Birds behave like football fans after contest is over

September 3rd, 2008 - 12:45 pm ICT by ANI  

London, Sept 3 (ANI): Its not just humans who commiserate with each other when their team loses a contest - birds also draw comfort from mates if they are beaten, according to a new research.

Bristol University researchers examining the behaviour of the South African Green Woodhoopoe found that rival groups of birds engage in chanting contests like football fans - and even show fan-like behaviour when the conflict is over.

They sing together in exactly the same way as football crowds chant to taunt the opposition.

And they console and fuss over each other in the same way that fans commiserate and drown their sorrows in the pub after a defeat.

Dr Andy Radford of Bristol University found the birds preened each other after losing a battle with local opposition, probably as encouragement to pick themselves up and fight another day.

The green woodhoopoe lives in tightly knit groups of up to a dozen individuals with a rigid dominance hierarchy under which only one pair is allowed to breed, and the remaining birds are helpers.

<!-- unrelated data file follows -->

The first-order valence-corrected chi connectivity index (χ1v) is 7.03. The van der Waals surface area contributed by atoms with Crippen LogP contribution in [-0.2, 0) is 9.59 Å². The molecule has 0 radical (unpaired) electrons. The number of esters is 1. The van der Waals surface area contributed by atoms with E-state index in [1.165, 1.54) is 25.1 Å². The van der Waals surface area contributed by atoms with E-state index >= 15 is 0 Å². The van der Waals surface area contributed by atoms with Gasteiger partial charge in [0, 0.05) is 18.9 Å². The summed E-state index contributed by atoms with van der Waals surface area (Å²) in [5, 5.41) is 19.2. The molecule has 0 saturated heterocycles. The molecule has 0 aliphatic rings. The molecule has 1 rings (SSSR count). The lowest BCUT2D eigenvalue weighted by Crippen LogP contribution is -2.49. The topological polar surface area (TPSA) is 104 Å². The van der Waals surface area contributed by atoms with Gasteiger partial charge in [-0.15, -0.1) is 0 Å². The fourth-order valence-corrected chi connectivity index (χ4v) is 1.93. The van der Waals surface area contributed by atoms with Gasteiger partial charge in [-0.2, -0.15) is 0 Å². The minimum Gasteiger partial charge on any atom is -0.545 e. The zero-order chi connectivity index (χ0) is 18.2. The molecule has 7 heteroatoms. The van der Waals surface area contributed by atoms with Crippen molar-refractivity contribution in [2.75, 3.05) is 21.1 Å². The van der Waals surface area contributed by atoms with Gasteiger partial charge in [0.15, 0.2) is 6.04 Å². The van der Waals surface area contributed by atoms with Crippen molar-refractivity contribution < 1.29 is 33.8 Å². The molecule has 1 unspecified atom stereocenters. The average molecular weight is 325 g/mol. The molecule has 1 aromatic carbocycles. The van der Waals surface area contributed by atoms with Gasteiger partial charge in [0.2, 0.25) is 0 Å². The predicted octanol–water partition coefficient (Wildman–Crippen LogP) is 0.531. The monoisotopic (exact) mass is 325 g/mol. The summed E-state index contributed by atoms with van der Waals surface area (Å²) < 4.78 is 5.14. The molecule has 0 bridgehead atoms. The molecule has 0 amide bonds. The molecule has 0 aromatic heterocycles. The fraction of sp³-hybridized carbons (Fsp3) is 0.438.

Rival woodhoopoe groups frequently clash and engage in intense calling contests, which can last for anything up to 45 minutes.

They do not end in violence, but they do leave one group clearly victorious over the other - as the winning group will invade the territory of the losers and forage for food within it.

“It’’s a fair comparison with football fans. The vocal displays are just as raucous, and if the contest really reaches a feverish pitch, it’’s not unknown for a member of a group to pluck a flower or a piece of lichen, almost as if it were waving a scarf or a flag,” The Independent quoted Dr Radford, as saying.

Dr Radfords study concerns the aftermath of the contest and invites comparison with post-match commiseration by fans.

It focuses on rates of allopreening - the preening of one bird by another, a practice thought to reduce stress and strengthen social bonds.

The study is published in Proceedings of the Royal Society B. (ANI)

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